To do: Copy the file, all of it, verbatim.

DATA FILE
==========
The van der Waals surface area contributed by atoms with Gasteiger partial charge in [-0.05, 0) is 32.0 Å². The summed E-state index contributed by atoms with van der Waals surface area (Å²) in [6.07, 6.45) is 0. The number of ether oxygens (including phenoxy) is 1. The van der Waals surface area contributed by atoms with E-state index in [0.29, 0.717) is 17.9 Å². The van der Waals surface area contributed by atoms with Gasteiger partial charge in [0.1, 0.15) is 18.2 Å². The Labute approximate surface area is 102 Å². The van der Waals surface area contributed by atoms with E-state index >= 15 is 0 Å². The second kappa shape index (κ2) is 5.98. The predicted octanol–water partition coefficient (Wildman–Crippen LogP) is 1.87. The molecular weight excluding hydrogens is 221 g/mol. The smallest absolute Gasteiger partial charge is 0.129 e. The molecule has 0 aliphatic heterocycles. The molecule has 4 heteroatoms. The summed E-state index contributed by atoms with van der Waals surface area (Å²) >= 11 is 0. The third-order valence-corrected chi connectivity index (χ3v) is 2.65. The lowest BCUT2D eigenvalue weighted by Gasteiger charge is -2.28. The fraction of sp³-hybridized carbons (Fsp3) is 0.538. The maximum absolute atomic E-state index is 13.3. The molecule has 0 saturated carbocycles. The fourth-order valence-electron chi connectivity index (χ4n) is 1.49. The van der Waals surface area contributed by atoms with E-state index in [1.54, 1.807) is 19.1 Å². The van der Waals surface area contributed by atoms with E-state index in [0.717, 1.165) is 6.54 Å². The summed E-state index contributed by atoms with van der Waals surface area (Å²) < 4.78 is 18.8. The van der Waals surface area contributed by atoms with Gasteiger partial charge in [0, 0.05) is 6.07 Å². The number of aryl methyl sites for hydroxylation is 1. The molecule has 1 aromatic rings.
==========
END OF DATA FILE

The van der Waals surface area contributed by atoms with Gasteiger partial charge in [-0.05, 0) is 32.0 Å². The summed E-state index contributed by atoms with van der Waals surface area (Å²) in [6.07, 6.45) is 0. The number of ether oxygens (including phenoxy) is 1. The van der Waals surface area contributed by atoms with E-state index in [0.29, 0.717) is 17.9 Å². The van der Waals surface area contributed by atoms with Gasteiger partial charge in [0.1, 0.15) is 18.2 Å². The Labute approximate surface area is 102 Å². The van der Waals surface area contributed by atoms with E-state index >= 15 is 0 Å². The second kappa shape index (κ2) is 5.98. The predicted octanol–water partition coefficient (Wildman–Crippen LogP) is 1.87. The molecular weight excluding hydrogens is 221 g/mol. The smallest absolute Gasteiger partial charge is 0.129 e. The molecule has 0 aliphatic heterocycles. The molecule has 4 heteroatoms. The summed E-state index contributed by atoms with van der Waals surface area (Å²) >= 11 is 0. The third-order valence-corrected chi connectivity index (χ3v) is 2.65. The lowest BCUT2D eigenvalue weighted by Gasteiger charge is -2.28. The fraction of sp³-hybridized carbons (Fsp3) is 0.538. The maximum absolute atomic E-state index is 13.3. The molecule has 0 saturated carbocycles. The fourth-order valence-electron chi connectivity index (χ4n) is 1.49. The van der Waals surface area contributed by atoms with E-state index in [1.54, 1.807) is 19.1 Å². The van der Waals surface area contributed by atoms with E-state index in [0.717, 1.165) is 6.54 Å². The summed E-state index contributed by atoms with van der Waals surface area (Å²) < 4.78 is 18.8. The van der Waals surface area contributed by atoms with Gasteiger partial charge in [0, 0.05) is 6.07 Å². The number of aryl methyl sites for hydroxylation is 1. The molecule has 1 aromatic rings.